Travels with Barney in Malaysia and Thailand- 1996
Updated: Jan 4
“Life is what happens to you while you’re busy making plans" John Lennon
In 1996, we had an opportunity to establish a business in a (then) booming SE Asian economy. Here’s a small part of what happened to us:
When my husband and I married, we celebrated with a year- long honeymoon backpacking adventure around the world. Eleven years later, we welcomed an opportunity to again explore Malaysia, Thailand and Singapore. But this time we would not be alone: our two children, aged 2 and 6, were coming too!
Despite friends’ and relatives’ trepidations, we felt confident that all would go well. We had encountered many families on our world trip – even some with babies – in all sorts of remote and primitive locales.
In the hectic weeks before flying out of Vancouver, we sold most of our furniture, packed and moved the rest of our belongings into storage, and struggled with the arduous task of deciding what we should bring on the trip. We allowed one large bag per parent; the kids’ things were consolidated into an additional large bag and then, of course, there was the day bag for holding necessities including diapers, wipes, food, camera, notebooks, pens and an assortment of toys and books.
The children were allowed two stuffed animals for the trip. For Rosalie, our two-year-old, one choice was particularly easy: Barney, the Purple Dinosaur, was going on a holiday!
Despite Rosalie peeing on the plane seat not long after lift-off, our kids proved to be natural travellers and managed to recover from the twenty-four plus hours in flight much faster than their poor parents.
As for me, I lost my breakfast on a busy Singapore street the morning after we touched down. As I crouched on the sidewalk wondering: “what on earth did we think we were doing, taking our children half way around the world,” the sweet sight of their concerned faces heartened me and I gathered enough strength to carry on.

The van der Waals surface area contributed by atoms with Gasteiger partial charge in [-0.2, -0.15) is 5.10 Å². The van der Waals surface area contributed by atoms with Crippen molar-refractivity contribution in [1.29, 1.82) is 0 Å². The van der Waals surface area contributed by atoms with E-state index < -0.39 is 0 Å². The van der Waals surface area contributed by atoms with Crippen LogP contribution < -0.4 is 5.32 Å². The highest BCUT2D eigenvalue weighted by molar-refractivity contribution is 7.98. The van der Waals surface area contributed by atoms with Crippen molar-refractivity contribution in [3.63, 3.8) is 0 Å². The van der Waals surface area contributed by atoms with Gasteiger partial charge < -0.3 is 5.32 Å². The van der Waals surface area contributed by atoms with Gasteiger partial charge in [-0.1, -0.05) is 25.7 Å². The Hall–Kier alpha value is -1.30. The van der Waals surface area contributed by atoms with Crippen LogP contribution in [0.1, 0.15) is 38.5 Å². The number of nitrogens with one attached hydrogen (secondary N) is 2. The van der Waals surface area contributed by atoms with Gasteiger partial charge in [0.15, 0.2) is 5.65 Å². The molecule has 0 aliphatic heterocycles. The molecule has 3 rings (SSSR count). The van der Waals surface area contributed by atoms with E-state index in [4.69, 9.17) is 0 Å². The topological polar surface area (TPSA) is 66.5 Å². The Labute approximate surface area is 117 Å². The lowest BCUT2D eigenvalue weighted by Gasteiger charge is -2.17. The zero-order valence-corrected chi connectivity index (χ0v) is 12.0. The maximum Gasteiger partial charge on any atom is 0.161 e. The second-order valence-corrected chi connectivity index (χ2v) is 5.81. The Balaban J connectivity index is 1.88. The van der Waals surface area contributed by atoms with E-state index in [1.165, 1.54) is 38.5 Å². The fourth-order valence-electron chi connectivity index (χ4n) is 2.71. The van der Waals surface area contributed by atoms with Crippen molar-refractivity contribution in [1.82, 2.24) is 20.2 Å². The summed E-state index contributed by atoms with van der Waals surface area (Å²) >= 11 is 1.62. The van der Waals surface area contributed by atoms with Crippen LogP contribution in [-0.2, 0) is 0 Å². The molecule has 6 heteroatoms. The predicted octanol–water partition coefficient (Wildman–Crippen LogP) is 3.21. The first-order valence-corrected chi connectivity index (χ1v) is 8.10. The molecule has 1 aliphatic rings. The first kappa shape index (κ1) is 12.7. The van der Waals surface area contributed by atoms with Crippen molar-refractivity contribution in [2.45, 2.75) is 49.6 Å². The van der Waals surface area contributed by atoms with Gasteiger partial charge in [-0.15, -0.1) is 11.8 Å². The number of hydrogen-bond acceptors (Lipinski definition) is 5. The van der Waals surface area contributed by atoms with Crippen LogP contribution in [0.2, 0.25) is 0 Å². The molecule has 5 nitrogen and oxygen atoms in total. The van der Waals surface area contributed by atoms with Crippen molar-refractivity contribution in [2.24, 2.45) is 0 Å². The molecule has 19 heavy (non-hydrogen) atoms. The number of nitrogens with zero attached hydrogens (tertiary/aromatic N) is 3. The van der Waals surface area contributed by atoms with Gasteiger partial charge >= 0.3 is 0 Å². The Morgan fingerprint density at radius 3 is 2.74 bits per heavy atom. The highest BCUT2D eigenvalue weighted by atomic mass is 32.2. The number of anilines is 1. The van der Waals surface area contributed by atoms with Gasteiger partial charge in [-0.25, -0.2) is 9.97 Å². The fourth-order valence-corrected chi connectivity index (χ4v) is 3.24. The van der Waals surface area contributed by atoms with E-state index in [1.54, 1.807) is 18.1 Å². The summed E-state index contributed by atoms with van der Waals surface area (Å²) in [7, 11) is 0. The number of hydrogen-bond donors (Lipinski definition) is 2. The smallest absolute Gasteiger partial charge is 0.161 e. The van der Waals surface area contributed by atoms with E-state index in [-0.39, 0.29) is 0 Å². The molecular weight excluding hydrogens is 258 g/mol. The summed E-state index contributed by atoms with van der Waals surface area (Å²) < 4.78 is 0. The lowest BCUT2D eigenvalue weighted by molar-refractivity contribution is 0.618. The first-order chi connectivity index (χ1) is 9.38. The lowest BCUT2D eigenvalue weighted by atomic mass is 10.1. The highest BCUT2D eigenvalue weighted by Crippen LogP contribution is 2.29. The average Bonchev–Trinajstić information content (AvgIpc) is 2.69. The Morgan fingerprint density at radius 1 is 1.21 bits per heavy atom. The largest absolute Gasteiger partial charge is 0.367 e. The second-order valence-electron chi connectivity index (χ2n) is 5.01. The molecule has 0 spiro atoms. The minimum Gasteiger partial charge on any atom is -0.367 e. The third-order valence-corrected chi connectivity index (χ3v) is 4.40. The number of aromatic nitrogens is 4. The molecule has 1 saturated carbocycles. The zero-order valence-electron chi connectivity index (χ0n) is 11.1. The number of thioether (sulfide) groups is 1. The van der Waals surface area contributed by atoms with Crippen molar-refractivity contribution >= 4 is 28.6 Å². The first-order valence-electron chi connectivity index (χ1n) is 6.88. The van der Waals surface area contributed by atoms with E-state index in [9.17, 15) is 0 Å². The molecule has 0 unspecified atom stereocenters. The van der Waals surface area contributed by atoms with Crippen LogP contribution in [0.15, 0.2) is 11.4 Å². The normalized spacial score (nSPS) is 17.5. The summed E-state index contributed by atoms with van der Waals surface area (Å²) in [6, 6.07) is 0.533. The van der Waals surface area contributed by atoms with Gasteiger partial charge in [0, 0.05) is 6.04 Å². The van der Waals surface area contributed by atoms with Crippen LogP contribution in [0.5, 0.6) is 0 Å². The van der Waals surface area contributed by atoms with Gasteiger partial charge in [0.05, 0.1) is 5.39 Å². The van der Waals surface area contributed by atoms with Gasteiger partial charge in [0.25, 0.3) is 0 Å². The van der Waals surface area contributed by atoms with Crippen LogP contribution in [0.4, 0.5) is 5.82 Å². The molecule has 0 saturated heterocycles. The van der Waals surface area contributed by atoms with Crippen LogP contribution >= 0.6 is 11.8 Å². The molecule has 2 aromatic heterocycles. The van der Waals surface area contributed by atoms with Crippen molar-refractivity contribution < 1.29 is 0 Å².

Jonathan and Rosalie were big hits wherever we went. Heads would turn at the sight of our blonde, curly haired, blue eyed offspring as they walked wide-eyed down exotic streets and laneways. We were asked countless times for permission to take their picture. There are now many Japanese tourists who have pictures of Rosalie with Barney poking his purple head out of her tiny backpack.
Rosalie derived great comfort from her purple pet. He certainly helped make strange hotel rooms in exotic lands a little homier and he also doubled as a pillow on long train trips or bus rides. However, it didn’t take long for us to appreciate a certain fear: what if Barney disappeared somewhere along the journey? We were in a land where he was not exactly a household name- in fact, we hadn’t seen another Barney anywhere!
Jonathan, our six year old, a former Barney devotee who now loathed him with a passion, would certainly have been happy to see the detested “purple idiot” disappear, but we knew that Rosalie would have been inconsolable.